What you need to know:
- Public Service and Gender Cabinet Secretary Aisha Jumwa, has inaugurated a multi-agency working group on gender rule made up of state and non-state actors.
- It is aimed at overseeing an inclusive process and taking the lessons learnt from the previous attempts.
The government has embarked on a new campaign that will culminate in the implementation of the elusive two-thirds gender rule.
The new push is being led by Public Service and Gender Cabinet Secretary Aisha Jumwa, who has inaugurated a multi-agency working group on gender rule made up of state and non-state actors. It is aimed at overseeing an inclusive process and taking the lessons learnt from the previous attempts.
The CS is expected to gazette a taskforce comprising stakeholders to build consensus on a roadmap for implementing the gender rule.
A high-level meeting held in Nairobi marked the first step towards drafting of a bill setting the requisite gender balance in parliament.
Speaking during the event, Ms Jumwa said she is optimistic that the dream of achieving gender rule will be achieved.
“There have been several attempts to implement the two-thirds gender rule from the MPs and the executive, all of which have failed. We have now embarked on a new journey that has the support of the highest office in the land,” said Jumwa.
The CS added she is confident that the opposition led by its leader Raila Odinga will support this new push.
“We are very confident that if we work together, we will succeed and have the gender rule implemented,” said the CS.
The CS holds that this is the beginning of the process to build consensus on compliance to the not more than two third gender principle legislative instruments.
Daisy Amdany, the Executive Director at the Community Advocacy and Awareness Trust, said she is optimistic that the new push will bear fruit. She noted the stakeholders who have been brought on board have been instrumental in the push for the implementation of gender rule.
“We want to appreciate the demonstration of the political will in the new push to have the gender rule implemented. We have been on this journey for the last 13 years,” she said.
Kenya Kwanza, in its manifesto, committed to implementing the gender rule within one and a half years upon forming government.
Nominated Senator Beth Syengo has also moved a proposal on the gender principle, which is due for debate later in August.
The gender rule dilemma has stalked Parliament, with all their four attempts to operationalise the constitutional requirement failing to find a solution. Representation of women in Parliament remains minimal at only 22 per cent.
Only 9.8 and 20.7 per cent of the 10th and 11th parliament respectively constituted women, making it the lowest in East Africa. Besides the political arena, the underrepresentation of women in positions of power in the Cabinet, senior government positions and state corporations have been a concern.
According to the Ministry of Public Service and Gender, most women occupy low areas of economic performance, while men occupy high areas of production, a situation largely blamed on patriarchy.
It is for this reason that the ministry came up with the Women Economic Empowerment Strategy 2020-25 to sensitise women and build their capacity for socioeconomic empowerment. The strategy captures challenges and solutions.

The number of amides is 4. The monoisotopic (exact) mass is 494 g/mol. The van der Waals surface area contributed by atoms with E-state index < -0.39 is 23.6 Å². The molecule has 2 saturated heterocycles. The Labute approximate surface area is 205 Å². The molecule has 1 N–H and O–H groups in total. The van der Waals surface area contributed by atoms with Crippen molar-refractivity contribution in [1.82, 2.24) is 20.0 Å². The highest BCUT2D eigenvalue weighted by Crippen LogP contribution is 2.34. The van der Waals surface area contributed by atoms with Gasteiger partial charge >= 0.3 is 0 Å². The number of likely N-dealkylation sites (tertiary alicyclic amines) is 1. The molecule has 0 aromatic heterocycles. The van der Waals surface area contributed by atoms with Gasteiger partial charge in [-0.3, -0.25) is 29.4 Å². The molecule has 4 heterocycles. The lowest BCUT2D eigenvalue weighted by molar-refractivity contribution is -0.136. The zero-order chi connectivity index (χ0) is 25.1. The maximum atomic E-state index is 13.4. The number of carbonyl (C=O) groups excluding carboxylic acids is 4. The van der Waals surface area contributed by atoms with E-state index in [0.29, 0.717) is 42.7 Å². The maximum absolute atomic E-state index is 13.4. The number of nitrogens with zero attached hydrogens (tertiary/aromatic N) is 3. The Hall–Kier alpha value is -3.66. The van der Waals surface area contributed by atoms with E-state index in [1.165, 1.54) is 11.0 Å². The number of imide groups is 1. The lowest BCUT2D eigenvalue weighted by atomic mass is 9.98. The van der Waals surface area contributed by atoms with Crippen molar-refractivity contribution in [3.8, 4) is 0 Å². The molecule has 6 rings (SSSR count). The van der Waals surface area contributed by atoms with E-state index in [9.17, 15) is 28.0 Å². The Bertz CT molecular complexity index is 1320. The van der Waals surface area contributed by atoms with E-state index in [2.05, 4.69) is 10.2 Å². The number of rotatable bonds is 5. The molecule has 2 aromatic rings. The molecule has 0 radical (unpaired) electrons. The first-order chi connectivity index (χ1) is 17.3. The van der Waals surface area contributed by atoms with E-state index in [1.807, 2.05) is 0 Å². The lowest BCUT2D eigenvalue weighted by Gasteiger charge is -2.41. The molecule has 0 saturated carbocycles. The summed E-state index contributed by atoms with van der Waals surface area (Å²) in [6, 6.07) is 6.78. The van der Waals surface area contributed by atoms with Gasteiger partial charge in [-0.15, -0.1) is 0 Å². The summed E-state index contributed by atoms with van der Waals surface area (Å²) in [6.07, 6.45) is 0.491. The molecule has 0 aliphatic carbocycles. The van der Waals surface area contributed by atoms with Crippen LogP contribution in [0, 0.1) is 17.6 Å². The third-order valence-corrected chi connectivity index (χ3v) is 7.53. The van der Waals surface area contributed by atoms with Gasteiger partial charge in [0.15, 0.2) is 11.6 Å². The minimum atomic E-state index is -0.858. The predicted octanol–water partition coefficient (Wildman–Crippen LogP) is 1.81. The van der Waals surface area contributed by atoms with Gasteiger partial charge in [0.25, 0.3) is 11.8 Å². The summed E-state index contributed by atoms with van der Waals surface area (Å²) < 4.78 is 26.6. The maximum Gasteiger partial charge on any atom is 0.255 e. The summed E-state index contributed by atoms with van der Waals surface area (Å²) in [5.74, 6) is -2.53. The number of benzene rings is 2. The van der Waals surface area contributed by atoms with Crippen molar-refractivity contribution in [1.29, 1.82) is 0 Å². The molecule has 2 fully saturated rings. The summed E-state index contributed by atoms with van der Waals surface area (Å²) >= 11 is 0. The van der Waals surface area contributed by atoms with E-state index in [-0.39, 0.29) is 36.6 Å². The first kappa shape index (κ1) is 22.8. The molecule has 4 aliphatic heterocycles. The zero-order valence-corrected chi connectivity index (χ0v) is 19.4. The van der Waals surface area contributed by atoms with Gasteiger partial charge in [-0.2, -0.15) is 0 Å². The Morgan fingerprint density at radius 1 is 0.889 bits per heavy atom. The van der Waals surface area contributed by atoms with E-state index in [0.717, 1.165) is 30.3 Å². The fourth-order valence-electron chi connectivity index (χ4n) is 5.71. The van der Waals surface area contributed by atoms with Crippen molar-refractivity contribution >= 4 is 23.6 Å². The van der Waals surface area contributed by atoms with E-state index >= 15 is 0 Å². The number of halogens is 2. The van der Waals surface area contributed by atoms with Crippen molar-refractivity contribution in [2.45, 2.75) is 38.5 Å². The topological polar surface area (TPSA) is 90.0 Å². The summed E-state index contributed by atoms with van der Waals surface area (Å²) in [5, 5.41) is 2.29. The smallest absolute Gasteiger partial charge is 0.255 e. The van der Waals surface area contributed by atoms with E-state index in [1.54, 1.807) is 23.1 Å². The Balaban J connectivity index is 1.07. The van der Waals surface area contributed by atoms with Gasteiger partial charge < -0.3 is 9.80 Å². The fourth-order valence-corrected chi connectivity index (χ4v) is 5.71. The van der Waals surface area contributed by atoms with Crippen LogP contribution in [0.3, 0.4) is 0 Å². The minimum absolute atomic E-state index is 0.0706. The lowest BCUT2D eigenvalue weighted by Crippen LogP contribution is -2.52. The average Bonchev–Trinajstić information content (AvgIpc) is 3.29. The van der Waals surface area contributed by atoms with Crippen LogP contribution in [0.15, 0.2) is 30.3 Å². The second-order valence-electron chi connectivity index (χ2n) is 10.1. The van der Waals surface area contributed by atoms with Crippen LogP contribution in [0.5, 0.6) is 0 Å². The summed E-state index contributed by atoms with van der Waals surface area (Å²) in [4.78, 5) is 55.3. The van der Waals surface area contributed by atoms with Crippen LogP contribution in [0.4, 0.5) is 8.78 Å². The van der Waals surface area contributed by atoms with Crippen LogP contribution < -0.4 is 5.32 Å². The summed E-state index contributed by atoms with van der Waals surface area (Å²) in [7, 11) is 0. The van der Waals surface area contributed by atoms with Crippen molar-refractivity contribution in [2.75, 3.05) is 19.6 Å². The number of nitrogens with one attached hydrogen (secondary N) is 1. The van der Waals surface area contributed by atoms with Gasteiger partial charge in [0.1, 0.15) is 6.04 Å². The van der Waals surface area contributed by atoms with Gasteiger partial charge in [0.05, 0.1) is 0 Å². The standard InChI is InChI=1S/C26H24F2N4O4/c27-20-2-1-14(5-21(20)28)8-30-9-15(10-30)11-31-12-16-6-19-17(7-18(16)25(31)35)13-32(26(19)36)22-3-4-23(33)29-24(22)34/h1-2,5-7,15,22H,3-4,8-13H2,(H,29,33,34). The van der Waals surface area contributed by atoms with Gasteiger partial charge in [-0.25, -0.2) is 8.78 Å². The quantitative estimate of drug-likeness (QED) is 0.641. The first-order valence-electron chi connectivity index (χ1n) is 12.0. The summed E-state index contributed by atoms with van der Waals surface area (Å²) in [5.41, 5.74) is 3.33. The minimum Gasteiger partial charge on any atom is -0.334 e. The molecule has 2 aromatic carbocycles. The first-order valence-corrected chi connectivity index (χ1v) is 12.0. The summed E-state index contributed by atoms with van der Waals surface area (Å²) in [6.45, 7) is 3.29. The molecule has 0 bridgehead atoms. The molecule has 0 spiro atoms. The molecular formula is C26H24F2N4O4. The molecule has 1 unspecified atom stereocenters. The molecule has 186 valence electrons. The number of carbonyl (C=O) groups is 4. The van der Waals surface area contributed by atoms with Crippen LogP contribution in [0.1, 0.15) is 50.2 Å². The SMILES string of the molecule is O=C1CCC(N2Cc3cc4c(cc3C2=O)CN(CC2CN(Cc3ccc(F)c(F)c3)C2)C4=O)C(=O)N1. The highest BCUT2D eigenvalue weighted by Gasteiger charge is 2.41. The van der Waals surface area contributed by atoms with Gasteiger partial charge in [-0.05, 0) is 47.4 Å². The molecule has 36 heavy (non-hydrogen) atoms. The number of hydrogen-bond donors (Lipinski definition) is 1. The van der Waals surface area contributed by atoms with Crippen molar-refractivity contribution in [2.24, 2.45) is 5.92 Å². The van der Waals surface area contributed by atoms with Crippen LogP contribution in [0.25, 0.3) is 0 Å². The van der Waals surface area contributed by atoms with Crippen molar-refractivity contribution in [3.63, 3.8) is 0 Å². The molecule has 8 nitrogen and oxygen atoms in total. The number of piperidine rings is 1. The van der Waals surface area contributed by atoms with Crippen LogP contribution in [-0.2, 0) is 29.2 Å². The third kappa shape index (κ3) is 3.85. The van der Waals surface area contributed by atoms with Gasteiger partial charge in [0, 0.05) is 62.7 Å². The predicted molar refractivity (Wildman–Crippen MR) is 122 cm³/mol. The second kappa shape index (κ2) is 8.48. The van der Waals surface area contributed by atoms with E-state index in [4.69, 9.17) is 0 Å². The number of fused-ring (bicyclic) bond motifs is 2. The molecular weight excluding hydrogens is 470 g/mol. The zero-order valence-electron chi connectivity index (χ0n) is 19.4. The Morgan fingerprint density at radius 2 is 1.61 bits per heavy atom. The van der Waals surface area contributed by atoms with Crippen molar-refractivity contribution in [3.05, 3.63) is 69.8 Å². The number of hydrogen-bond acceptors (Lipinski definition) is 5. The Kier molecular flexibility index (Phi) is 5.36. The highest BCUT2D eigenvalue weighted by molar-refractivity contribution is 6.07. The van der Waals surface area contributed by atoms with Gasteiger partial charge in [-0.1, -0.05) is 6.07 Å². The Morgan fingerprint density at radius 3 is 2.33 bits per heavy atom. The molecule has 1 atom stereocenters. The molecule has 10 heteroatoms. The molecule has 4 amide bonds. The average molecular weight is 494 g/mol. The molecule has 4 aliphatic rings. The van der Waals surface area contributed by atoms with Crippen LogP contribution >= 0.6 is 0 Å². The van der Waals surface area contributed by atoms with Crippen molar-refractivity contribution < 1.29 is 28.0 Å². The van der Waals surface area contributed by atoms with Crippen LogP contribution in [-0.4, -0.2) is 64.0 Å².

Retired Chief Justice David Maraga in 2020 sparked a storm when he advised President Uhuru Kenyatta to dissolve the 12th parliament over failure to implement the gender rule.
Justice Maraga advised then President Uhuru Kenyatta, to dissolve parliament in accordance with Article 261(7), a move that seemed to have divided the country right in the middle. He termed it the radical remedy Kenya desired to make the political elite adhere to and fully operationalise the transformation agenda of the Constitution.
“In the circumstances, let us endure pain, if we must, if only to remind ourselves, as a country, that choices, and particularly choices on constitutional obligations, have consequences. Let us endure pain if only to remind the electorate to hold their parliamentary representative accountable.
"Let us endure pain if only to remind ourselves that, as a country, being a democracy that has chosen to be governed by the rule of law, we must say no to impunity and hold everyone accountable for their actions and omissions,” the advisory read.
Justice Maraga noted that besides the Supreme Court Advisory Opinion issued on December 11, 2012, and the High Court order issued on June 26, 2016, in Constitutional Petition No 182 of 2015 on March 29, 2017, Justice Mativo directed Parliament and the Attorney-General to take steps to ensure the required legislation is enacted with 60 days from that date and a report made to the Chief Justice.
“As such, for over nine years now, Parliament has not enacted the legislation required to implement the two thirds gender rule, which the Court of Appeal observed in its said judgment, is clear testimony of Parliament’s lackadaisical attitude and conduct in this matter. Consequently, it is my constitutional duty to advise you to dissolve Parliament under Article 261(7) of the Constitution,” Maraga said.
The move came after the Law Society of Kenya started a process that sought to compel the President to dissolve Parliament for failing to initiate implementation of constitutional provisions that would ensure gender balance in both levels of government.